Sunday, February 27, 2022


                                                  A BIT ABOUT ME

I was born in middle of nowhere Illinois 88 years ago, attended a one-room country school and, after highschool , Brown’s Peoria School of Business. From there, on to Miami, Florida, secretary to the administrator of Variety Children’s Hospital, worked in the Surgical Dictation Pool at Jackson Memorial Hospital, then returned to Illinois when my father had life-threatening surgery.  When he regained health, it was on to Indianapolis, where after a brief stint as secretary of the associate director of Lilly Endowment, Inc. Along the way I married and had a son and a daughter and took time being a mother.  Later  I started as medical transcriptionist and climbed the corporate ladder of Medical Records Inc. to the position of regional supervisor until I retired in 1999.  I’ve dabbled in oil painting, miscellaneous arts, creating journals, recreational writing and, of course, poetry.  I live with my son and wife in an over-55 community in Plainfield, Indiana.   I chose the photo of the forgotten villa by Romain Thiery, which inspired the following poem:

Show me a photo of something old and abandoned

And I lapse into what used to be

I wonder at what viewers will conjure

At an abandoned old photo of me.

Friday, February 25, 2022


 I am sometimes bumfuzzled with poetic challenges at various sites, and I analyzed one of my own story poems to see how it would be described as a challenge. To my amazement, it's a story poem of six tercets with AAB rhyming pattern, the B's of the six tercets to rhyme!  Funny thing is, I wrote the poem as it came to me, and analyzed it afterward!   I think my poetic style (and I use the term loosely) must be  derived from 80 years of reading all sorts of poetry.  I'm quite chuffed with myself, so I'll share it here in FRIDAY'S WRITINGS at Poets & Storytellers!   Submitted on February 25, 2022



Consider the talented spider

Who, with only genetics to guide her

Creates delicate lace filigree

Her industrious endeavor

Is devilishly clever

For she has a plan, you see.

When a curious fly

Comes cruising by

He’s headed for infinity

Before time can ebb

He’s caught in her web

There’s no hope for the fly to flee

For all of her spinning

She’s accustomed to winning

She's an arachnid of celebrity

And the ill-fated fly

Who came wandering by

Is on his way to eternity.

Thursday, February 24, 2022


 I'm always fascinated with the way trees bend to the wind -- sometimes gently to summer breezes, sometimes tossing in spirited March bursts of energy.  My photo is of an old oak on a hill in Salem, Oregon, taken by my daughter.  Something about the bench inspired my poem...and maybe it was an impish March wind that inspired the last line! Submitted to dVerse 3/1/22.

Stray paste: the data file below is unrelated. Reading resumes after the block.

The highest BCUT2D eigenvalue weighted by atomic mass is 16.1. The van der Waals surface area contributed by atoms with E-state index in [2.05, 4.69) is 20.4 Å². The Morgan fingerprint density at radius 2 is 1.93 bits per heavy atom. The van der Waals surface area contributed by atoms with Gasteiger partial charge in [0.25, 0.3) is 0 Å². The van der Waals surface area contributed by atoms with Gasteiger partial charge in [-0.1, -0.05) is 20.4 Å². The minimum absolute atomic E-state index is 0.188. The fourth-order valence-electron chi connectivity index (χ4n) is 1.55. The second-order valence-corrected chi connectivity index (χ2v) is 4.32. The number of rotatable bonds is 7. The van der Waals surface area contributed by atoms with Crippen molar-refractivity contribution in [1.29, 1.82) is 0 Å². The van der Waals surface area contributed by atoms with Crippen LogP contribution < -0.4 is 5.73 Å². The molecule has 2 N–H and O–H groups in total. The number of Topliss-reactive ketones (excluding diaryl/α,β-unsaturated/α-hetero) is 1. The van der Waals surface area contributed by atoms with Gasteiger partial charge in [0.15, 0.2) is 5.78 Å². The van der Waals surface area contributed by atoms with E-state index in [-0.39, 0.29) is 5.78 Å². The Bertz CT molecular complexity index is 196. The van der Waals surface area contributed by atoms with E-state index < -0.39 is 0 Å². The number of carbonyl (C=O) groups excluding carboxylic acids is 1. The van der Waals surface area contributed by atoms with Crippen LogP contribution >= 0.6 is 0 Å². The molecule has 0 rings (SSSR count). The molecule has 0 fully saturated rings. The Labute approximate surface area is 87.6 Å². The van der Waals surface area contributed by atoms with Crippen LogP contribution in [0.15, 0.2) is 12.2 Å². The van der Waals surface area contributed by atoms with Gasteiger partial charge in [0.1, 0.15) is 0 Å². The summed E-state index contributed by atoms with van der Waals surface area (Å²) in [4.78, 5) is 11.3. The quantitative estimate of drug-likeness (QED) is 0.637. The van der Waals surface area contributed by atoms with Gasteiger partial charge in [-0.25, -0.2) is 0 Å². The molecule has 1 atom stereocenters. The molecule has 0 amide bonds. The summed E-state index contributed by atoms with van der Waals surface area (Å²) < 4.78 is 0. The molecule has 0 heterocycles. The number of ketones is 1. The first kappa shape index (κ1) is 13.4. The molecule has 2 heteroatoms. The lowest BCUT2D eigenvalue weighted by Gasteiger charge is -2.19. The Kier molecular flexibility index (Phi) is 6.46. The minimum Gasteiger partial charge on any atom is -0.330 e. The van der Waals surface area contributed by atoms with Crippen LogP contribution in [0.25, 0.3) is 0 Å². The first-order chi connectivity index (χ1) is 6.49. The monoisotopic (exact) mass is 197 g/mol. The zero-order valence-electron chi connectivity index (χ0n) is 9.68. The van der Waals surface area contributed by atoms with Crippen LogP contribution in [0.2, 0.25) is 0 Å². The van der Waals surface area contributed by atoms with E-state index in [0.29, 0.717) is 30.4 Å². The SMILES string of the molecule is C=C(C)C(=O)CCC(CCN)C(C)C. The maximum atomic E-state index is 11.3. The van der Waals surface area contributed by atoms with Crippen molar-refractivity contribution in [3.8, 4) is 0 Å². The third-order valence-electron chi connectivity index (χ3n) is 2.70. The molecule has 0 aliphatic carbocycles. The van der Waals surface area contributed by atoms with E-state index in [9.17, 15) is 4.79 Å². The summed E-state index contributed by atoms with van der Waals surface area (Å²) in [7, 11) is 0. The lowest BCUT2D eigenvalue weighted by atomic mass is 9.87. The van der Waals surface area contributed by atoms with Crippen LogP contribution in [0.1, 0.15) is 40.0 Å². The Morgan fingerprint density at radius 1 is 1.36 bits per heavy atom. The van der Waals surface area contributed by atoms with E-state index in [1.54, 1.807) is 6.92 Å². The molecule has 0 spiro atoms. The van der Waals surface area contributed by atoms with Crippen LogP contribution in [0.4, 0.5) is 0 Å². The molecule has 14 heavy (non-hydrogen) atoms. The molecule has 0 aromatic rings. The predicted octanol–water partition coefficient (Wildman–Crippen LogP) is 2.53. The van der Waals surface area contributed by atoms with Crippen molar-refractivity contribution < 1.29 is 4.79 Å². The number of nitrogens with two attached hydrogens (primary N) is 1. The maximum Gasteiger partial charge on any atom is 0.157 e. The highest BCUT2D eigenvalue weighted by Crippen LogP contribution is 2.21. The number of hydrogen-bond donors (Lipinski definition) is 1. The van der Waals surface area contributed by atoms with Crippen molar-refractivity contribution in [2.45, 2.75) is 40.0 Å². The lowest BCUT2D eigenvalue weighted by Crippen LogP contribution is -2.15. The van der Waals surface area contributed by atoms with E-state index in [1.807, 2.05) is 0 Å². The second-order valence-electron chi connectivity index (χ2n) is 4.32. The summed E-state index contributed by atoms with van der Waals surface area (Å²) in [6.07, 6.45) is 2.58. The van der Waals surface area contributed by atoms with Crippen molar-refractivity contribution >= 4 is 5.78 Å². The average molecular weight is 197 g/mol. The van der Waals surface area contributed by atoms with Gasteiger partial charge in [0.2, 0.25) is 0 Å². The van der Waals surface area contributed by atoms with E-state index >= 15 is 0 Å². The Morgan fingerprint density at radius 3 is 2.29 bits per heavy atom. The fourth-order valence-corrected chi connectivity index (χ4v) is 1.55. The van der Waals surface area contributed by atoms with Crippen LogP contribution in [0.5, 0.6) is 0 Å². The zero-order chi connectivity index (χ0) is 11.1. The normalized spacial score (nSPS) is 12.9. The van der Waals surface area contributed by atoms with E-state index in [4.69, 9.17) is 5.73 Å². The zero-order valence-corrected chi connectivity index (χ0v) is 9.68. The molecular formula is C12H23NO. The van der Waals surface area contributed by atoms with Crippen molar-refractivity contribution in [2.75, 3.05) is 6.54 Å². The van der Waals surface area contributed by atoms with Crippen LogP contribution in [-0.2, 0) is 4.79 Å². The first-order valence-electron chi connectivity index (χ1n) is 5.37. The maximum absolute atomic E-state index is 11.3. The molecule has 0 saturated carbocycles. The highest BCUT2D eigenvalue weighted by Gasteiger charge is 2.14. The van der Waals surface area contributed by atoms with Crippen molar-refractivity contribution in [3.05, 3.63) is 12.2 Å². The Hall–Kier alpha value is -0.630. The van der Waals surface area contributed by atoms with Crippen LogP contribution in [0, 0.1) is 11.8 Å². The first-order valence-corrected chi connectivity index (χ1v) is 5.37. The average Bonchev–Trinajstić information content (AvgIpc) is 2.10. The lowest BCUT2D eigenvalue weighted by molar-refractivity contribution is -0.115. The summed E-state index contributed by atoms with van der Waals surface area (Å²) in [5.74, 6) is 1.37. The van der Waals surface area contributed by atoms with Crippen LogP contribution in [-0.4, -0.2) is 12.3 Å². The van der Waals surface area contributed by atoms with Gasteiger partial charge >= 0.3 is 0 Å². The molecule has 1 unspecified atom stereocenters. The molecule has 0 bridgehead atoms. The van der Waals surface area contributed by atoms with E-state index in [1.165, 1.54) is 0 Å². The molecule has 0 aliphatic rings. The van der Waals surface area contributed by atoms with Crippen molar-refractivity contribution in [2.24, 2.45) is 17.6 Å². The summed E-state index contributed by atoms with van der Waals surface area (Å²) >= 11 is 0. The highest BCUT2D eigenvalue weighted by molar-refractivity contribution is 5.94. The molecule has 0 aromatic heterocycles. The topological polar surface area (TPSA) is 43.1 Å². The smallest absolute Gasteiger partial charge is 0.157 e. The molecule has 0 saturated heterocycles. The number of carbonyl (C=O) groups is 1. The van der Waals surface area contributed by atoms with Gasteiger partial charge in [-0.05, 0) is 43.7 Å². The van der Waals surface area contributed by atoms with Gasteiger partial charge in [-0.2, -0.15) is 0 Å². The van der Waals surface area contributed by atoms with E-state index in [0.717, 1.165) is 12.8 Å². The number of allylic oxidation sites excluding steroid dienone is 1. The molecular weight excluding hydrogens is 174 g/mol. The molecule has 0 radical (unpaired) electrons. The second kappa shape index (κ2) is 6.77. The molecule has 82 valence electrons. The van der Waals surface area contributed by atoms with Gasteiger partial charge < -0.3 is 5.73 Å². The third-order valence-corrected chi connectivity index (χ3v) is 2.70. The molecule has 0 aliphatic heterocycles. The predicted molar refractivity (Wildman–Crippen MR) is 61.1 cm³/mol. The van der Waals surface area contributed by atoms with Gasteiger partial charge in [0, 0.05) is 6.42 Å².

I was there today at our oak on the rise

I remember your tears as we said our goodbyes

I vowed to be back as soon as I could

Life got in the way, it took longer than it should

But I never forgot you and your sweet smile

Somehow I expected you’d be  there all the while

Now my friends tell me I was gone too long

That our love turned into a boring old song

They say another fellow has caught your eye 

Seems I’m the only one wondering why

Some say I’m bitter and have no right to judge

Things are not what they seem and I carry a grudge

But I’ll always remember the oak and the bench

And wish you’d waited……your heartless wench!  

Wednesday, February 9, 2022


Poetics Tuesday at dVerse, and Ingrid is leading us into what for me is the mystery that is an iambic pentameter.  What a frustrating time I'm having.  My quadrille far exceeded 44, so I saved it for Tuesday, but I find counting feet and iambs stresses me far more than syllables.  It renders me full stopped in my poetic endeavors, but I'd like to share my poem which is written to my own personal poetic rhythm. Mea culpa.    Submitted to dVerse, February 8, 2022



I’ll have just a nibble

I wisely said to myself

As I opened the can of mixed nuts

I’d been keeping on the shelf

I settled in my easy chair

Beside me my glass of wine

Who could ask for any more

Life was mighty fine

I think something overcame me

I’m not sure what it has done

But the glass is now quite empty

And the nuts in the can are gone

It’s really a strange mystery

No sign of intruder has shown

How do these things happen

When I live all alone?                                      

Friday, February 4, 2022


It's FRIDAY WRITES at Poets & Storytellers, and I'm in a somber mood.  Snug and warm after the seven inches of snow painted my world, I think of those sleeping under overpasses and in alleys, wrapped in tattered blankets to ward off the chill.  Submitted to Poets & Stoytellers, February 4, 2022



In the wee small hours and silence of night, when insomniacs clutch their remotes, trolling the airways for diversion, it’s the witching hour;  and darkness, black and velvet, envelops the alley.  Beneath a tattered blanket, the homeless man huddles in a doorway.  Soon the trash trucks will clang their way down the alley, collecting clotted and fetid debris from the dumpsters, and yet another dismal day will begin.  The man stirs, and draws from beneath the blanket a stubby pencil and battered journal to record yet another day of desperation.  Little remained of the man he once was but the desire to write.  


Thursday, February 3, 2022


It's OLN at dVerse when we post a poem of our choice.   We're in the midst of a winter storm, my world is white and my words reflect the effects as the storm settles over our over-55 community.   Submitted to dVerse 2/3/22. 

Snow covers the nearly identical houses
and caps the identical mailboxes
No usual parade of dog walkers 
Amazon and UPS are not in evidence.
Winter wraps the village in
silence and cloaks it in pristine white,
and in the nearly identical houses
the inhabitants stay snug and warm.
remembering  their sledding days..